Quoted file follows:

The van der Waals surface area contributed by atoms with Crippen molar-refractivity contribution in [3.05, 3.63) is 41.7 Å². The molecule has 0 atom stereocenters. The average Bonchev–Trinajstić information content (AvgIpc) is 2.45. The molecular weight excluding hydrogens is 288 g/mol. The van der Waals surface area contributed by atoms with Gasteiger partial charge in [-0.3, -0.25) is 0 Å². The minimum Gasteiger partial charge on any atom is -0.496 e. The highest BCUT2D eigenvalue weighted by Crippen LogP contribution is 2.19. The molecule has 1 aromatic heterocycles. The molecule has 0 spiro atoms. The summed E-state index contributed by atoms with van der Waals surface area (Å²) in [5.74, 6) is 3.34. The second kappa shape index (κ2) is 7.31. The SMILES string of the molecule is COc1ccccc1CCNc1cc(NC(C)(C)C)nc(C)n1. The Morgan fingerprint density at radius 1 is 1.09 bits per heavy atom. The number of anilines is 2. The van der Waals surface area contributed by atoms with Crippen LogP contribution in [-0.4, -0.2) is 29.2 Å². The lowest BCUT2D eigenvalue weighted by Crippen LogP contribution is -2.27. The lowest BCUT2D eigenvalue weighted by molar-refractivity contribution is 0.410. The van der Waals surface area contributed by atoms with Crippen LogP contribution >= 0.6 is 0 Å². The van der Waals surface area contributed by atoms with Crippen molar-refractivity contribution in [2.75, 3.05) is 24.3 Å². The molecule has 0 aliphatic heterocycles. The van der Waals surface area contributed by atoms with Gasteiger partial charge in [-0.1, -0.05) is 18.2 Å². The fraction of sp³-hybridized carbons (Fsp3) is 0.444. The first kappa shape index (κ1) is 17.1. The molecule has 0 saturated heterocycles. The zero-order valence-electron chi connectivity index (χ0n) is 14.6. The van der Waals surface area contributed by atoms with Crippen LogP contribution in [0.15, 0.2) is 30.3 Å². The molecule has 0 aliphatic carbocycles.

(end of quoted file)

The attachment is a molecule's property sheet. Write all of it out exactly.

The van der Waals surface area contributed by atoms with Crippen molar-refractivity contribution in [3.05, 3.63) is 41.7 Å². The molecule has 0 atom stereocenters. The average Bonchev–Trinajstić information content (AvgIpc) is 2.45. The molecular weight excluding hydrogens is 288 g/mol. The van der Waals surface area contributed by atoms with Gasteiger partial charge in [-0.3, -0.25) is 0 Å². The minimum Gasteiger partial charge on any atom is -0.496 e. The highest BCUT2D eigenvalue weighted by Crippen LogP contribution is 2.19. The molecule has 1 aromatic heterocycles. The molecule has 0 spiro atoms. The summed E-state index contributed by atoms with van der Waals surface area (Å²) in [5.74, 6) is 3.34. The second kappa shape index (κ2) is 7.31. The SMILES string of the molecule is COc1ccccc1CCNc1cc(NC(C)(C)C)nc(C)n1. The Morgan fingerprint density at radius 1 is 1.09 bits per heavy atom. The number of anilines is 2. The van der Waals surface area contributed by atoms with Crippen LogP contribution in [-0.4, -0.2) is 29.2 Å². The lowest BCUT2D eigenvalue weighted by Crippen LogP contribution is -2.27. The lowest BCUT2D eigenvalue weighted by molar-refractivity contribution is 0.410. The van der Waals surface area contributed by atoms with Crippen LogP contribution >= 0.6 is 0 Å². The van der Waals surface area contributed by atoms with Crippen molar-refractivity contribution in [2.75, 3.05) is 24.3 Å². The molecule has 0 aliphatic heterocycles. The van der Waals surface area contributed by atoms with Gasteiger partial charge in [-0.1, -0.05) is 18.2 Å². The fraction of sp³-hybridized carbons (Fsp3) is 0.444. The first kappa shape index (κ1) is 17.1. The molecule has 0 saturated heterocycles. The zero-order valence-electron chi connectivity index (χ0n) is 14.6. The van der Waals surface area contributed by atoms with Crippen LogP contribution in [0.15, 0.2) is 30.3 Å². The molecule has 0 aliphatic carbocycles.